While some institutions have created their own tools, two risk assessment scales are widely used in the general adult population: the Norton Scale and the Braden Scale. Both the Norton and Braden scales have established reliability and validity. When used correctly, they provide valuable data to help plan care.
The Norton Scale is made up of five subscales (physical condition, mental condition, activity, mobility, incontinence) scored from 1-4 (1 for low level of functioning and 4 for highest level of functioning). The subscales are added together for a total score that ranges from 5 to 20. A lower Norton Scale score indicates higher levels of risk for pressure ulcer development. Scores of 14 or less generally indicate at-risk status.
The Braden Scale is made up of six subscales (sensory perception, moisture, activity, mobility, nutrition, friction/shear) scored from 1 to 4 or 1 to 3 (1 for low level of functioning and 4 for the highest level or no impairment). Total scores range from 6 to 23. A lower Braden Scale score indicates higher levels of risk for pressure ulcer development. Scores of 18 or less generally indicate at-risk status. This threshold may need to be adjusted for the specific patient population on your unit or according to your hospital guidelines.
Other scales may be used instead of the Norton or Braden scales. What is critical is not which scale is used but just that some validated scale is used in conjunction with a consideration of other risk factors not captured by the risk assessment tool. By validated, we mean that they have been shown in research studies to identify patients at increased risk for pressure ulcer development.
Ask yourself and your team:
- Are we using a risk assessment tool in conjunction with the assessment of additional specific patient risk factors?
- When and what kind of training did the staff receive on how to use and interpret the scales?
- Are risk assessment results being used as a basis for planning care?
Additional information on the Braden and Norton scales may be found at the following Web sites:
- Norton Scale: http://coa.kumc.edu/gec/modules/presulc/Nursing/NursFramePage/RiskAsses_norton.htm.
- Braden Scale: https://innovations.ahrq.gov/qualitytools/braden-scale-predicting-pressure-sore-risk.
3.3.5 What risk assessment should be used in special populations?
The risk assessment tools described above are appropriate for the general adult population. However, these tools may not work as well in terms of differentiating the level of risk in special populations. These include pediatric patients, patients with spinal cord injury, palliative care patients, and patients in the OR. Risk assessment tools exist for these special settings but they may not have been as extensively validated as the Norton and Braden scales.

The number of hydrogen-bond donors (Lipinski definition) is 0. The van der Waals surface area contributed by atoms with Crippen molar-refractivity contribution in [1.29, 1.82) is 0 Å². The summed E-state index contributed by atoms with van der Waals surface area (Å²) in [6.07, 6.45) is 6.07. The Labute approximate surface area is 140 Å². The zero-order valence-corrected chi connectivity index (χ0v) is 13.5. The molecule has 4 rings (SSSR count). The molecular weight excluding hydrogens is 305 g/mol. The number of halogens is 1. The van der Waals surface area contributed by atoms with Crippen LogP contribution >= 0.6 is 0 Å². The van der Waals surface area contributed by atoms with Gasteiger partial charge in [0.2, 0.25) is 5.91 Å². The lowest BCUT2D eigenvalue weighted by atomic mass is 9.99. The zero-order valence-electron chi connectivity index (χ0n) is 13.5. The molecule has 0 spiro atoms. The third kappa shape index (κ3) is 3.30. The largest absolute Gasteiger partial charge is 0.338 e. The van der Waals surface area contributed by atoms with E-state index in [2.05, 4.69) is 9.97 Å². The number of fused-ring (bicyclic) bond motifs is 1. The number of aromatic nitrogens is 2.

Consider the following resources for risk assessment in special populations:
- Palliative Care: Hunters Hill Marie Curie Centre Risk Assessment Tool. Chaplin J, McGill M. Pressure sore prevention. Palliative Care Today 1999;8(3):38-39.
- Home Care: Braden Scale for Predicting Pressure Sore Risk in Home Care. Available at: www.bradenscale.com.
- Braden Q (21 days to 8 years). Quigley SM, Curly MAQ. Skin integrity in the pediatric population: preventing and managing pressure ulcers. J Spec Pediatr Nurs 1996;1(1):7-18.
- Glamorgan Scale (birth to 18 years). Willock J, Harris C, Harrison J, et al. Identifying the characteristics of children with pressure ulcers. Nursing Times 2005;101(11):40-43.
- Pediatric Waterlow (neonate to 16 years). Waterlow J. Pressure sore risk assessment in children. Pediatr Nurs 1997;9(6):21-24.
- Neonatal Skin Risk Assessment Scale (NSARS) (26 to 46 weeks). Huffines B, Logsdon MC. The neonatal skin risk assessment scale for predicting skin breakdown in neonates. Issues Compr Pediatr Nurs 1997;20:103-14.
3.3.6 What information do you get from using a risk assessment scale?
Overall scale scores provide data on general pressure ulcer risk and help clinicians plan care according to the amount of risk (high, moderate, low, etc). Subscale scores provide information on specific deficits such as moisture, activity, and mobility. These deficits should be specifically addressed in care plans. Remember, even a score that indicates no risk does not guarantee that a person will not develop a pressure ulcer, especially as their condition changes.
3.3.7 How often is a pressure ulcer risk assessment done?
Consider performing a risk assessment in general acute care settings on admission and then daily or with a significant change in condition. However, pressure ulcer risk may change rapidly, especially in acute care settings. Therefore, recommendations for frequency of risk assessment will vary.